NEWS RELEASE, 8/19/97
Intel Corp. donates $6 million worth of computer equipment to enhance research and teaching at UC Berkeley
Berkeley -- Six million dollars worth of computer equipment will begin arriving on the UC Berkeley campus this month, thanks to a grant from Intel Corp. that will make high-performance parallel computing available to a broad range of departments that have until now had scarce or no access.
The grant was part of Intel's Technology for Education 2000 program, a three-year, $85 million grant program in support of higher education. Intel announced grants of up to $6.2 million to each of 12 universities Monday (8/18) in a first-round selection totaling $67.2 million.
The goal of TechEd 2000 is to bolster university research and curriculum development and help place PCs, workstations, servers and networking hardware based on Intel Architecture in key research universities throughout the United States.
"This vastly improves the computing infrastructure for research and education," said James Demmel, professor of computer science and mathematics and principle investigator for the UC Berkeley project, called Millennium. "It will enable high-performance computing in many departments that previously only dreamed of it."
With fast parallel computers at their disposal, UC Berkeley scientists will conduct more simulations of real world events as an adjunct to theory and experiment. Among those to benefit are business professors interested in complex financial computations, biologists creating evolutionary family trees, astrophysicists modeling star formation, and information specialists creating "digital" libraries for the next century.
"The computing will allow simulation of events that we can't afford to do experimentally," Demmel said.
Demmel and co-principal investigator David Culler, professor of computer science, will take the Intel hardware -- primarily Pentium processors, the guts of high-performance desktop computers -- and develop the hardware and software to build a range of computers for the campus. These include desktop computers for individual users, small 20-processor parallel machines for departments, and one large 250-processor parallel computer to be shared by researchers across the campus.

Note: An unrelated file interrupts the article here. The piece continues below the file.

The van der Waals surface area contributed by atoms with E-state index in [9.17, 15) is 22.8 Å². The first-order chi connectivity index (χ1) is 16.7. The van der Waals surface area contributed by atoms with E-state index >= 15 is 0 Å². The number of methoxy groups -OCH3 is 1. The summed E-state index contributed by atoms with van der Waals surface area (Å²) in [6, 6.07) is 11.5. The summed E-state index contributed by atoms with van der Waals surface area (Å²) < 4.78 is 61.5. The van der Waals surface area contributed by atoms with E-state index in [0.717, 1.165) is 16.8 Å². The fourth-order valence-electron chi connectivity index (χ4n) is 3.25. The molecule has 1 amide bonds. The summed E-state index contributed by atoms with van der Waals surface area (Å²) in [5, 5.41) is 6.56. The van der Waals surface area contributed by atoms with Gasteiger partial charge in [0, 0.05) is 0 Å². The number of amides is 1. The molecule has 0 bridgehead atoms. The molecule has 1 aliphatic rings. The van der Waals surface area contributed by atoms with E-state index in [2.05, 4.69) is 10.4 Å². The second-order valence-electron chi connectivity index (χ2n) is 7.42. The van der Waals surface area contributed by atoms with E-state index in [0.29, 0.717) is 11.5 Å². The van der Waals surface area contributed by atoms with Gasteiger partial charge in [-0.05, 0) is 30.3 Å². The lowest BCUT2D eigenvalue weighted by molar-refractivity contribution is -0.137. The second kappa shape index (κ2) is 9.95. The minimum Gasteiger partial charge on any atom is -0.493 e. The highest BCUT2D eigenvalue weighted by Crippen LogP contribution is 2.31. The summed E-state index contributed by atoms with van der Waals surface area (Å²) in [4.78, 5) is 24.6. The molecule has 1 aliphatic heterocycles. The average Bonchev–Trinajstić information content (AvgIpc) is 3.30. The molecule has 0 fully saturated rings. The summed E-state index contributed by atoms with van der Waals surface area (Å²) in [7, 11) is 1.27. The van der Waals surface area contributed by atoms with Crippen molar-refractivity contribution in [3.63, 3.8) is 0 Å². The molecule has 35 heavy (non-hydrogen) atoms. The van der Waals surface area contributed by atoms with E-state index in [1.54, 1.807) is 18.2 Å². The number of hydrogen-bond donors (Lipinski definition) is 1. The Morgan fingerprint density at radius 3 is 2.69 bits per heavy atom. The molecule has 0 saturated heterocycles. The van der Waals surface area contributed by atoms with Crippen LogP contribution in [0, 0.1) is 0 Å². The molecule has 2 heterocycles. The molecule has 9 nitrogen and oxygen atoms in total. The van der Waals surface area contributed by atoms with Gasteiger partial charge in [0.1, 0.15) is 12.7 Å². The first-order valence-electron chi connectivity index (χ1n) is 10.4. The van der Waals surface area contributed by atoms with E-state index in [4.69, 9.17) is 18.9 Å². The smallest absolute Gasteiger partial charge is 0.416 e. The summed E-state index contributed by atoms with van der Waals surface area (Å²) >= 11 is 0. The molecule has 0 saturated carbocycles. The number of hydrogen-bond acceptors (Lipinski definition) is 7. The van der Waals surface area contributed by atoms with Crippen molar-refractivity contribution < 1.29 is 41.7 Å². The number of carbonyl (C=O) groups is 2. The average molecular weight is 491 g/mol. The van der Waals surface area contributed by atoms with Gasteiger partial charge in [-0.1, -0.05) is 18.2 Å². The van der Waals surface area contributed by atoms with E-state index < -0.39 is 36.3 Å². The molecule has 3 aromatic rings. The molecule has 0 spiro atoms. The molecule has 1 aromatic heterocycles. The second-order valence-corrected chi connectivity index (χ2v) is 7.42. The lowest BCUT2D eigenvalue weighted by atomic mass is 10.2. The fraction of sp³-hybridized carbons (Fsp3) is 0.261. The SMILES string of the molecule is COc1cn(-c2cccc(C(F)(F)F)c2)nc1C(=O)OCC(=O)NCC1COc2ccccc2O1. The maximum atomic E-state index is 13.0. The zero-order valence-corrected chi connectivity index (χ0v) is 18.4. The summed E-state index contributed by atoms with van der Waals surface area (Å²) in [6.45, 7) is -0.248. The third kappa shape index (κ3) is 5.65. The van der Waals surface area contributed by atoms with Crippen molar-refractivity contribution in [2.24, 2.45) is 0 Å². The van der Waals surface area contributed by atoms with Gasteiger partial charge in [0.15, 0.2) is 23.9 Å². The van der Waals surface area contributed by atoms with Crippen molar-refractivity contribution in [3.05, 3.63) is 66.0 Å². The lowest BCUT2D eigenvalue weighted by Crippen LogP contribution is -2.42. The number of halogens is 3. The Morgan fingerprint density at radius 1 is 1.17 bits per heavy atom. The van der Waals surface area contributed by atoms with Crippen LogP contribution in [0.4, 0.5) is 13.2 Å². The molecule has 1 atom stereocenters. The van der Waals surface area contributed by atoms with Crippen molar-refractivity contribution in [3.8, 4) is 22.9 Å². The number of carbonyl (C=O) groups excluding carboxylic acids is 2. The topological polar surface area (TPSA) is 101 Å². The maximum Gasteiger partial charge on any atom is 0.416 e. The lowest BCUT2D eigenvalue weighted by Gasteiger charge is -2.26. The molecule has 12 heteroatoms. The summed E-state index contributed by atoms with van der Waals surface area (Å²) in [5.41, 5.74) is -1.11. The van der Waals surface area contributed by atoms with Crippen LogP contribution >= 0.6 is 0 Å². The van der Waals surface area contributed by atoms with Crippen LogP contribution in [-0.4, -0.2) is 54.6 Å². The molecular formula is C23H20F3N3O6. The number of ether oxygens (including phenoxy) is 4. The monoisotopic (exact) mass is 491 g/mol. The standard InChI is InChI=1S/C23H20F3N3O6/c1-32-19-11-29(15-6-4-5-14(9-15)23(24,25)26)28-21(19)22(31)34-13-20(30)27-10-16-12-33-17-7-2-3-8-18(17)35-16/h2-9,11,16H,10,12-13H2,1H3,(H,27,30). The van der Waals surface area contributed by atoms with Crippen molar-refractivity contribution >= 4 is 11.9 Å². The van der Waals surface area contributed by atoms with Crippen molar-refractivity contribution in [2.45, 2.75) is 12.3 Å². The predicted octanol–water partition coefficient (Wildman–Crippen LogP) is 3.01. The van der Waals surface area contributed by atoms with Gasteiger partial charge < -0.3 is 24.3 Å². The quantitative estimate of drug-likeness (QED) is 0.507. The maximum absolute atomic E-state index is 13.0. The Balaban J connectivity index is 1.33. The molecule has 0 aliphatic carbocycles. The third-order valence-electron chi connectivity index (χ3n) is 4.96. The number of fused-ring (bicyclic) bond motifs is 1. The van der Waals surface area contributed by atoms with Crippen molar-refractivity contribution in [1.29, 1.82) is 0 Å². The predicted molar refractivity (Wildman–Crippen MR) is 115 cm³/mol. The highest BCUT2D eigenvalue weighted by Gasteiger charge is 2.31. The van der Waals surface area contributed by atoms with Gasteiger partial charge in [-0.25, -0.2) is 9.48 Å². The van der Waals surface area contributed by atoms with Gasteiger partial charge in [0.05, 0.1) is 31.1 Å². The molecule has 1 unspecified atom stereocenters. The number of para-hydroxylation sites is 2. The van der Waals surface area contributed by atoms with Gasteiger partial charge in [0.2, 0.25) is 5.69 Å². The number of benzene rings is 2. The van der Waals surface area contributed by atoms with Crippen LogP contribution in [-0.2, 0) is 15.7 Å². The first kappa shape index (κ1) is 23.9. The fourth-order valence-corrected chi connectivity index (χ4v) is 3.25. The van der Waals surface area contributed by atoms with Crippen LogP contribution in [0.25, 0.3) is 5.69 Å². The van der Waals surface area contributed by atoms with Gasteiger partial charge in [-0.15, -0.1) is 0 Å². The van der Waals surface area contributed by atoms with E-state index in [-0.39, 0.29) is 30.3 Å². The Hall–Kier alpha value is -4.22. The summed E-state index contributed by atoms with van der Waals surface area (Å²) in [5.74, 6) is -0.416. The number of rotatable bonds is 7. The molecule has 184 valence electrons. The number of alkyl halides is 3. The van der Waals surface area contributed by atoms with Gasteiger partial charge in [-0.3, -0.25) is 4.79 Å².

In addition, they and other computer science faculty members will supply parallel computing software developed at UC Berkeley.
For its part, the campus has agreed to provide $1.5 million of its own, primarily in staff hours, to assemble the computers, develop software and maintain the networks.
Parallel computers are arrays of individual computers that work together to solve a problem, splitting the computation among each computer and continually sharing data and information. Standard, non-parallel computers solve problems sequentially, in a linear, step-by-step process.
One of the great advantages of parallel computers is that they are cheaper than the large mainframes and supercomputers, allowing complex computing for less money.
Computer scientists at UC Berkeley have pioneered a unique parallel architecture called NOW (for Network of Workstations) that until now has been operating with Sun machines using the UNIX operating system. Culler says the NOW architecture will be adapted to work with Intel's Pentium processors using either UNIX or Microsoft's NT operating system.
A significant part of the Millennium project will be conducted in collaboration with Lawrence Berkeley National Laboratory's National Energy Research Scientific Computing Center. For example, the center will adapt sophisticated software tools from its library for use on the campus system.
"One of the most exciting aspects of Millennium is the potential to demonstrate that you can take a large number mass-market commodity PCs and networks, harness them together with some special software, and get a powerful supercomputer for less than the current prices of supercomputers," said Bill Saphir of the center's Future Technologies Group.
Some of the innovative uses include:
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